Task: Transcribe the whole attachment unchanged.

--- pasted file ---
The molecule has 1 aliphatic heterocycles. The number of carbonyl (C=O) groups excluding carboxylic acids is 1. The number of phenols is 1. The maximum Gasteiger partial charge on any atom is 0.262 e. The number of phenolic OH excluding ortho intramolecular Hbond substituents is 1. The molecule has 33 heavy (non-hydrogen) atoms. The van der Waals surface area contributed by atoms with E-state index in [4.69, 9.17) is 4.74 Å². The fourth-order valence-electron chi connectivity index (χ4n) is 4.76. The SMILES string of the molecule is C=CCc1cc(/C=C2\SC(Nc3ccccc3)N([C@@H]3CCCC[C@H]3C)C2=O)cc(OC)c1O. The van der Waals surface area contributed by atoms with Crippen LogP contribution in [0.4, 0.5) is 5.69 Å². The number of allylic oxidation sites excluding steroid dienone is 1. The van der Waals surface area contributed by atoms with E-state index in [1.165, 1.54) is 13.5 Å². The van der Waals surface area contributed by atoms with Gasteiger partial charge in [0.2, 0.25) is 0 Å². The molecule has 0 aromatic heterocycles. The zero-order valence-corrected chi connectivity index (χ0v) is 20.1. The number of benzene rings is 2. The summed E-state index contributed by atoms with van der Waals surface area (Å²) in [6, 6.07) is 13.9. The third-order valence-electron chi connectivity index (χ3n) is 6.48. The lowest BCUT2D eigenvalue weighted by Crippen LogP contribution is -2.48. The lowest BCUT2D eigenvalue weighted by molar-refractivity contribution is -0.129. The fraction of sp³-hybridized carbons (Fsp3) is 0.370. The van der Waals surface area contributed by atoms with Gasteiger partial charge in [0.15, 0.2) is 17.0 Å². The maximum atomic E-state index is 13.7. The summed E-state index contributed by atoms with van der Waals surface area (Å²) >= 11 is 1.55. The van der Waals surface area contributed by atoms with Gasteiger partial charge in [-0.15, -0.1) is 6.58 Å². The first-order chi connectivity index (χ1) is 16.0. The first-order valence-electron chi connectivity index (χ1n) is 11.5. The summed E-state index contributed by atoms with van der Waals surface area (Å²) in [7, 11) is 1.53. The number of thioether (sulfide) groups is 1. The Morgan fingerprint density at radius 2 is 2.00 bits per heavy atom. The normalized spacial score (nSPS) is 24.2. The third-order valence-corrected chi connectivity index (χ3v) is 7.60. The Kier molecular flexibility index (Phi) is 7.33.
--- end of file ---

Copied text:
The molecule has 1 aliphatic heterocycles. The number of carbonyl (C=O) groups excluding carboxylic acids is 1. The number of phenols is 1. The maximum Gasteiger partial charge on any atom is 0.262 e. The number of phenolic OH excluding ortho intramolecular Hbond substituents is 1. The molecule has 33 heavy (non-hydrogen) atoms. The van der Waals surface area contributed by atoms with E-state index in [4.69, 9.17) is 4.74 Å². The fourth-order valence-electron chi connectivity index (χ4n) is 4.76. The SMILES string of the molecule is C=CCc1cc(/C=C2\SC(Nc3ccccc3)N([C@@H]3CCCC[C@H]3C)C2=O)cc(OC)c1O. The van der Waals surface area contributed by atoms with Crippen LogP contribution in [0.4, 0.5) is 5.69 Å². The number of allylic oxidation sites excluding steroid dienone is 1. The van der Waals surface area contributed by atoms with E-state index in [1.165, 1.54) is 13.5 Å². The van der Waals surface area contributed by atoms with Gasteiger partial charge in [0.2, 0.25) is 0 Å². The molecule has 0 aromatic heterocycles. The zero-order valence-corrected chi connectivity index (χ0v) is 20.1. The number of benzene rings is 2. The summed E-state index contributed by atoms with van der Waals surface area (Å²) in [6, 6.07) is 13.9. The third-order valence-electron chi connectivity index (χ3n) is 6.48. The lowest BCUT2D eigenvalue weighted by Crippen LogP contribution is -2.48. The lowest BCUT2D eigenvalue weighted by molar-refractivity contribution is -0.129. The fraction of sp³-hybridized carbons (Fsp3) is 0.370. The van der Waals surface area contributed by atoms with Gasteiger partial charge in [0.15, 0.2) is 17.0 Å². The maximum atomic E-state index is 13.7. The summed E-state index contributed by atoms with van der Waals surface area (Å²) >= 11 is 1.55. The van der Waals surface area contributed by atoms with Gasteiger partial charge in [-0.15, -0.1) is 6.58 Å². The first-order chi connectivity index (χ1) is 16.0. The first-order valence-electron chi connectivity index (χ1n) is 11.5. The summed E-state index contributed by atoms with van der Waals surface area (Å²) in [7, 11) is 1.53. The number of thioether (sulfide) groups is 1. The Morgan fingerprint density at radius 2 is 2.00 bits per heavy atom. The normalized spacial score (nSPS) is 24.2. The third-order valence-corrected chi connectivity index (χ3v) is 7.60. The Kier molecular flexibility index (Phi) is 7.33.